Accueil > Les rubriques > Société > A brushstroke made in one second....
A brushstroke made in one second....
Une œuvre de Hyunlak Lim
Hyunlak Lim expose dans Made in Korea, (avec Youn Sup Kim, Yoon Young Park et Eun Sil Lee) à la cité internationale des arts dans le cadre de l’année France Corée à l’instigation de l’université de Paris I une installation et une vidéo inspirée dans laquelle on perçoit comme un souffle d’âme.
A brushstroke made in one second can last an eternity
Unlike he tried to express the nature of human and take it as the subject of his artwork in his early days, an artist, Hyunlak Lim’s recent works show us his effort to harmonize with nature. Being in a life and death situation in his early forties, his point of view on art has changed from nature to life that makes all of natural phenomena occur. His attitude to art shows us a strong attachment to life and the wonders of being alive after overcoming colorectal cancer, rather than his interest in the value of human existence, in which anyone feels interested for a while. His artwork, ‘A stroke (duration : 1 sec.)’ tells us about the meaning of a moment, in which one might feel alive.
We often use a word, ‘a moment  in our daily lives. It means a very short period of time, during which something will of may happen at any moment or any moment now. He continuously marks a dot and draws a line on his paper as if proving that he is alive. The value of one second is shown at the moment he makes a brushstroke and expresses the breathing of a life form. The trace of breathing seems to appear on a Korean traditional paper, hanji for a while or a while longer. Those lines of ink form a tree and leaves on the void, running toward the river and the sea.
“Temporality temporalizes as a future which makes present in the process of having been.”
Martin Heidegger, Being and Time (1927)
Temporality is a concept that makes us perceive a change. Heidegger argues that human being is fundamentally structured by its temporality, or its concern with, and relationship to time, existing as a structurally open “possibility-for-being.” Hyunlak Lim’s work of art reminds us of temporality that Heidegger once argued about. His artistic activity is to try to be closer to nature that has existed for a long time and find himself.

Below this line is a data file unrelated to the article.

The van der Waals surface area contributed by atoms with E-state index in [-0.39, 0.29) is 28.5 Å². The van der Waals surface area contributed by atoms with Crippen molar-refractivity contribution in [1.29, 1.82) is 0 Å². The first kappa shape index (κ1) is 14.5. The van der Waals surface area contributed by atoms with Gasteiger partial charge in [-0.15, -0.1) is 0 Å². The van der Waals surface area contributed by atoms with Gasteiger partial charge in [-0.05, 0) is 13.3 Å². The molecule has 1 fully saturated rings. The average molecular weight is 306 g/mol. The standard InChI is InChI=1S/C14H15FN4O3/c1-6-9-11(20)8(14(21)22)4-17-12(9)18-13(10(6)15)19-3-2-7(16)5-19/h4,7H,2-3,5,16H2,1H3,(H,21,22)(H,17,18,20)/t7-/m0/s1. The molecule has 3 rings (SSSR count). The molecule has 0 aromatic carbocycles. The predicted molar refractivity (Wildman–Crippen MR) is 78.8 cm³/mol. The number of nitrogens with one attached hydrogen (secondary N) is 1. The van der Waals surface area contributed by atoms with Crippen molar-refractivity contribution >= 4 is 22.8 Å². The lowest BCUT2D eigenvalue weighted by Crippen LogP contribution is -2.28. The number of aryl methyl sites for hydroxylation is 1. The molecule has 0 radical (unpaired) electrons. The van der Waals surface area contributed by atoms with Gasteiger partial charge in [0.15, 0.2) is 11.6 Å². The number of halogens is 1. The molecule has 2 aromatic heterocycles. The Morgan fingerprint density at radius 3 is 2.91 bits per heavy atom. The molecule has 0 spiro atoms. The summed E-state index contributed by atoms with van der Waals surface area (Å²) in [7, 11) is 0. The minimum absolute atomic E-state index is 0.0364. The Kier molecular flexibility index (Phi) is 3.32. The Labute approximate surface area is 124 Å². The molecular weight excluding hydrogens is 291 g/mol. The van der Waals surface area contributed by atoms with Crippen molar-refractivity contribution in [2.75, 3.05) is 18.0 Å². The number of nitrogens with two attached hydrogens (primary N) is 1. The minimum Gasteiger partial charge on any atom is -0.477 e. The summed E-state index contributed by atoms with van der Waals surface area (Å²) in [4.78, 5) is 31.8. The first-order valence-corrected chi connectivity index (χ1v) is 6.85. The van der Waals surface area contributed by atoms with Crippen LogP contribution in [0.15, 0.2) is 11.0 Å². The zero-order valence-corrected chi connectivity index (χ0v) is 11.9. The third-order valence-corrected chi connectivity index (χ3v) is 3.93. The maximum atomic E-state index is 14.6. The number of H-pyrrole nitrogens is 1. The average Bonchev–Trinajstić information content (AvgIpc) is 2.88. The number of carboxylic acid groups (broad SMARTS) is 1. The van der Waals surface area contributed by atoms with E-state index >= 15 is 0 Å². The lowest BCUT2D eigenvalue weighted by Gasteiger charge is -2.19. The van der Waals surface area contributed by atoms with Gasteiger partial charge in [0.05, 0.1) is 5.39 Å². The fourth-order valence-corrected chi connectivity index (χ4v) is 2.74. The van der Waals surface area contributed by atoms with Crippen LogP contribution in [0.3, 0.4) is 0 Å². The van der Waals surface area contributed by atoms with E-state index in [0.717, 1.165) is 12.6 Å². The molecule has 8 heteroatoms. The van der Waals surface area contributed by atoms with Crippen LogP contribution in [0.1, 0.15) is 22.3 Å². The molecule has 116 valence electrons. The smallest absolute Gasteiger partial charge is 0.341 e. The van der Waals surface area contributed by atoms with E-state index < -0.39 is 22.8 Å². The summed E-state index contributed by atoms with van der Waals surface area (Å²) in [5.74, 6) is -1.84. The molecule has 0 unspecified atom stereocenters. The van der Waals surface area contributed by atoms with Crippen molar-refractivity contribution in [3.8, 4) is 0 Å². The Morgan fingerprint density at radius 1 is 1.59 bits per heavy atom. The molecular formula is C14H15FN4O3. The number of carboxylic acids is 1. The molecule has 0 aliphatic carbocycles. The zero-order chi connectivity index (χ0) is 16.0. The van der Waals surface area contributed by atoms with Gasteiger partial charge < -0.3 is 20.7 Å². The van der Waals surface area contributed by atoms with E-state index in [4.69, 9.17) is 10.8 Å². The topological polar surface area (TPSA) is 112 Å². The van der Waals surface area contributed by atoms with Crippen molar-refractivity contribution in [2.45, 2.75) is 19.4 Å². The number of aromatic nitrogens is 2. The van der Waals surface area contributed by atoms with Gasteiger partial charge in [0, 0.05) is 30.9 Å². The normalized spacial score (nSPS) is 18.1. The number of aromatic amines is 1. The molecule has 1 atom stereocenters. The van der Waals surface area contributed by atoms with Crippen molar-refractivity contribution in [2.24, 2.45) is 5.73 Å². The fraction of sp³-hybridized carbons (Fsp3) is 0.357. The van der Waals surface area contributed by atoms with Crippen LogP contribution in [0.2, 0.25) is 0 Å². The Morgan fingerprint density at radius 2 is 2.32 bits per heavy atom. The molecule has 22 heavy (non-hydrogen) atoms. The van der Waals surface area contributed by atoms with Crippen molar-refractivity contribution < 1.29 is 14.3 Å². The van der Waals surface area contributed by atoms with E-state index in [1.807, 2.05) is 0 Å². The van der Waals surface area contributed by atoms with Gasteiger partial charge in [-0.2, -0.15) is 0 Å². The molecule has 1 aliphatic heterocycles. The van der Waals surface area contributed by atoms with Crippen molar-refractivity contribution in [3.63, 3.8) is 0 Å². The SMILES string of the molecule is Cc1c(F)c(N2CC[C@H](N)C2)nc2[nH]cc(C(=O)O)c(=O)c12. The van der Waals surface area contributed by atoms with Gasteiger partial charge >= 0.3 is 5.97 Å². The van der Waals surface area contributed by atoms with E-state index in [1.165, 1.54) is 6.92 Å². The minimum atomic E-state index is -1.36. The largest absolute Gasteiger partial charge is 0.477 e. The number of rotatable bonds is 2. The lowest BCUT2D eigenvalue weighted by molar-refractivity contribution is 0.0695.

Sticking to a genre, ‘ink-and-wash painting’ that is volumetric, he has been making his world of art in various ways. ‘Trees stand’, a series of his works that has been introduced since 2000, shows us pine trees that grow in his mind that look similar to those in reality. The way he represents an object is about expressing spirituality of the object, not just about the appearance of it. It is similar to the way Korean scholars in Joseon Dynasty expressed their spirit on literary paintings. Accepting the basic concept of the traditional Korean painting, he uses his own modernistic approach, which explains why he prefers a three-dimensional space to a paper. He gets close to nature and leaves traces of breathing by making installation pieces in a space as if drawing with transparent substances, polycarbonates, and by doing a performance at the beach with clothes on which he draws with ink. After all, those kinds of action are caused from his desire to reach a state of union of the self with natural phenomena and break away from norms. He tries to feel alive and stay in the moment by making his artwork.
For I use a traditional medium, ink-and-wash painting, making a successful work of art depends on my instant response to ink. It is the same reason why I sometimes draw in charcoal instead of using ink to express the frame and the energy of a tree and its vitality. A statement about the circulation of life, ‘The burned charcoal can be born again as a tree with the aid of my hands’ makes me draw in charcoal, smear what I draw, erase it repeatedly and dream of an incarnation.
 According to the way the Buddhists measured time in the old days, a moment needed to provoke a thought was considered as the smallest unit to measure time. One thought in Buddhism was considered to be 0.018 seconds. It was also called ’90 instants’. One instant was considered as ‘the present’ while ‘before an instant’ was considered as the past and ‘after an instant’ was considered as the future. Because the thought of measuring time exactly didn’t make sense to those old Buddhists who thought that it might narrow the range of one’s thinking, the system of measuring time in the old days could not progress compared to that of the Western world.’